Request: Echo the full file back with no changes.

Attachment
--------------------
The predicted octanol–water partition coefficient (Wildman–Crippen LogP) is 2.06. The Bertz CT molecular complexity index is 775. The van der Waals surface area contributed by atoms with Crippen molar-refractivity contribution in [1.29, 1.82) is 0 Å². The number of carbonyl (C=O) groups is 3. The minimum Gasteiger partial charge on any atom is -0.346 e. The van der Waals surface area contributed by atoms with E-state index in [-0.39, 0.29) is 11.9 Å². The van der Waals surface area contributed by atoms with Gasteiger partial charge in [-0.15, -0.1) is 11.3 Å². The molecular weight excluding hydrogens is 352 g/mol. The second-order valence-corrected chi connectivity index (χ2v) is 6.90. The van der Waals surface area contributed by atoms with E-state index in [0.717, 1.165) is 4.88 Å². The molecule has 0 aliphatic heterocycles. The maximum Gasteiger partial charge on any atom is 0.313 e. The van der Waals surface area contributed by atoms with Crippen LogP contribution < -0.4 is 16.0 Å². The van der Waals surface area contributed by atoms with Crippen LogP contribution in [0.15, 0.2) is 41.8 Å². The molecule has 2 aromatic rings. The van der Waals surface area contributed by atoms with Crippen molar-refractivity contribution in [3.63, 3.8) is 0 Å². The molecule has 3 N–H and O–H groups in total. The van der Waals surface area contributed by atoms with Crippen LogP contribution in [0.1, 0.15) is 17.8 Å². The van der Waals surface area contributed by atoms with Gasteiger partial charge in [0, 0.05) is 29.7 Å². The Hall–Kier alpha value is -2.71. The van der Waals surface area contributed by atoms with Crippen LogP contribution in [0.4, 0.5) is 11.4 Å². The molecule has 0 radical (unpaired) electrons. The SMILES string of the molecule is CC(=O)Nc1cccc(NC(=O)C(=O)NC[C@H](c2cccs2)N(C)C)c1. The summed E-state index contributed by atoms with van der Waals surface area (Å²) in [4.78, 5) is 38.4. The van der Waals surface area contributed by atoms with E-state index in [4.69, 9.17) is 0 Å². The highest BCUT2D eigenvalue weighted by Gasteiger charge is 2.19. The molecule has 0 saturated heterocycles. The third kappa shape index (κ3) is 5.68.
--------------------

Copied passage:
The predicted octanol–water partition coefficient (Wildman–Crippen LogP) is 2.06. The Bertz CT molecular complexity index is 775. The van der Waals surface area contributed by atoms with Crippen molar-refractivity contribution in [1.29, 1.82) is 0 Å². The number of carbonyl (C=O) groups is 3. The minimum Gasteiger partial charge on any atom is -0.346 e. The van der Waals surface area contributed by atoms with E-state index in [-0.39, 0.29) is 11.9 Å². The van der Waals surface area contributed by atoms with Gasteiger partial charge in [-0.15, -0.1) is 11.3 Å². The molecular weight excluding hydrogens is 352 g/mol. The second-order valence-corrected chi connectivity index (χ2v) is 6.90. The van der Waals surface area contributed by atoms with E-state index in [0.717, 1.165) is 4.88 Å². The molecule has 0 aliphatic heterocycles. The maximum Gasteiger partial charge on any atom is 0.313 e. The van der Waals surface area contributed by atoms with Crippen LogP contribution < -0.4 is 16.0 Å². The van der Waals surface area contributed by atoms with Crippen LogP contribution in [0.15, 0.2) is 41.8 Å². The molecule has 2 aromatic rings. The van der Waals surface area contributed by atoms with Crippen molar-refractivity contribution in [3.63, 3.8) is 0 Å². The molecule has 3 N–H and O–H groups in total. The van der Waals surface area contributed by atoms with Crippen LogP contribution in [0.1, 0.15) is 17.8 Å². The van der Waals surface area contributed by atoms with Gasteiger partial charge in [0, 0.05) is 29.7 Å². The Hall–Kier alpha value is -2.71. The van der Waals surface area contributed by atoms with Crippen LogP contribution in [0.4, 0.5) is 11.4 Å². The molecule has 0 radical (unpaired) electrons. The SMILES string of the molecule is CC(=O)Nc1cccc(NC(=O)C(=O)NC[C@H](c2cccs2)N(C)C)c1. The summed E-state index contributed by atoms with van der Waals surface area (Å²) in [4.78, 5) is 38.4. The van der Waals surface area contributed by atoms with E-state index in [4.69, 9.17) is 0 Å². The highest BCUT2D eigenvalue weighted by Gasteiger charge is 2.19. The molecule has 0 saturated heterocycles. The third kappa shape index (κ3) is 5.68.